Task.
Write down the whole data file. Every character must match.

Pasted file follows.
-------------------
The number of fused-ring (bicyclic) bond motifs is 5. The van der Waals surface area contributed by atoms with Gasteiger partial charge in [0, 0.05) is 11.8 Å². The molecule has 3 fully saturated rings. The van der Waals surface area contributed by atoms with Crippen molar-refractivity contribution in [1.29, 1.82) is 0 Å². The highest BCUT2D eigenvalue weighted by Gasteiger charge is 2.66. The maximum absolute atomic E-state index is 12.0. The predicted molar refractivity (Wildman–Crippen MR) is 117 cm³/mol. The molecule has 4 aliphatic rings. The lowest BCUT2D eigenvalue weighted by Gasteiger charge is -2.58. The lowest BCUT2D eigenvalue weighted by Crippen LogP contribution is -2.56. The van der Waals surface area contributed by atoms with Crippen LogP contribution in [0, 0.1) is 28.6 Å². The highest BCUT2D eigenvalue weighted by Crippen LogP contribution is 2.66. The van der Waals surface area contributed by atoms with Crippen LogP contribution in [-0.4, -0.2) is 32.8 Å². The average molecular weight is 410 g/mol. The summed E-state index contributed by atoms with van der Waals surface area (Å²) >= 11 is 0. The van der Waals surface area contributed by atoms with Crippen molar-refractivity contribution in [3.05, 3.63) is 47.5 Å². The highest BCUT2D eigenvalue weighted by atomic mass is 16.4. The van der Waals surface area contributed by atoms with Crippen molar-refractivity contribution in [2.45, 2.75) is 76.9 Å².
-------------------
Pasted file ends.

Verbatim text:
The number of fused-ring (bicyclic) bond motifs is 5. The van der Waals surface area contributed by atoms with Gasteiger partial charge in [0, 0.05) is 11.8 Å². The molecule has 3 fully saturated rings. The van der Waals surface area contributed by atoms with Crippen molar-refractivity contribution in [1.29, 1.82) is 0 Å². The highest BCUT2D eigenvalue weighted by Gasteiger charge is 2.66. The maximum absolute atomic E-state index is 12.0. The predicted molar refractivity (Wildman–Crippen MR) is 117 cm³/mol. The molecule has 4 aliphatic rings. The lowest BCUT2D eigenvalue weighted by Gasteiger charge is -2.58. The lowest BCUT2D eigenvalue weighted by Crippen LogP contribution is -2.56. The van der Waals surface area contributed by atoms with Crippen LogP contribution in [0, 0.1) is 28.6 Å². The highest BCUT2D eigenvalue weighted by Crippen LogP contribution is 2.66. The van der Waals surface area contributed by atoms with Crippen LogP contribution in [-0.4, -0.2) is 32.8 Å². The average molecular weight is 410 g/mol. The summed E-state index contributed by atoms with van der Waals surface area (Å²) >= 11 is 0. The van der Waals surface area contributed by atoms with Crippen molar-refractivity contribution in [3.05, 3.63) is 47.5 Å². The highest BCUT2D eigenvalue weighted by atomic mass is 16.4. The van der Waals surface area contributed by atoms with Crippen molar-refractivity contribution in [2.45, 2.75) is 76.9 Å².